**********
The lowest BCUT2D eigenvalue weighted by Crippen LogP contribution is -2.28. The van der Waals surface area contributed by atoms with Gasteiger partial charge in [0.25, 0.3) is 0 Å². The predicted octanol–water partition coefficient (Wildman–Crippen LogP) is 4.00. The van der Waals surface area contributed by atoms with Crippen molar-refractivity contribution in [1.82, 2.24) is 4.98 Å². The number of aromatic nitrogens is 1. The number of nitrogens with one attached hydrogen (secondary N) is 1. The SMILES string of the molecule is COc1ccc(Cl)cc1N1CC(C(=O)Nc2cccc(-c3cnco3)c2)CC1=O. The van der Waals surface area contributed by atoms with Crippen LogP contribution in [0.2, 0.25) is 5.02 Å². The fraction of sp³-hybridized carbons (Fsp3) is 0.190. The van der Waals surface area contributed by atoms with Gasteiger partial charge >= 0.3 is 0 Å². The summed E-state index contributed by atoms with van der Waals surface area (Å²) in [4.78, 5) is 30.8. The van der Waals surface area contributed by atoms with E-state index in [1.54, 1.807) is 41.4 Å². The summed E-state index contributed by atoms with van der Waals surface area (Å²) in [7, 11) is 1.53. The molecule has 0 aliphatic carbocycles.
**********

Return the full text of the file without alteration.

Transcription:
The lowest BCUT2D eigenvalue weighted by Crippen LogP contribution is -2.28. The van der Waals surface area contributed by atoms with Gasteiger partial charge in [0.25, 0.3) is 0 Å². The predicted octanol–water partition coefficient (Wildman–Crippen LogP) is 4.00. The van der Waals surface area contributed by atoms with Crippen molar-refractivity contribution in [1.82, 2.24) is 4.98 Å². The number of aromatic nitrogens is 1. The number of nitrogens with one attached hydrogen (secondary N) is 1. The SMILES string of the molecule is COc1ccc(Cl)cc1N1CC(C(=O)Nc2cccc(-c3cnco3)c2)CC1=O. The van der Waals surface area contributed by atoms with Crippen LogP contribution in [0.2, 0.25) is 5.02 Å². The fraction of sp³-hybridized carbons (Fsp3) is 0.190. The van der Waals surface area contributed by atoms with Gasteiger partial charge >= 0.3 is 0 Å². The summed E-state index contributed by atoms with van der Waals surface area (Å²) in [4.78, 5) is 30.8. The van der Waals surface area contributed by atoms with E-state index in [1.54, 1.807) is 41.4 Å². The summed E-state index contributed by atoms with van der Waals surface area (Å²) in [7, 11) is 1.53. The molecule has 0 aliphatic carbocycles.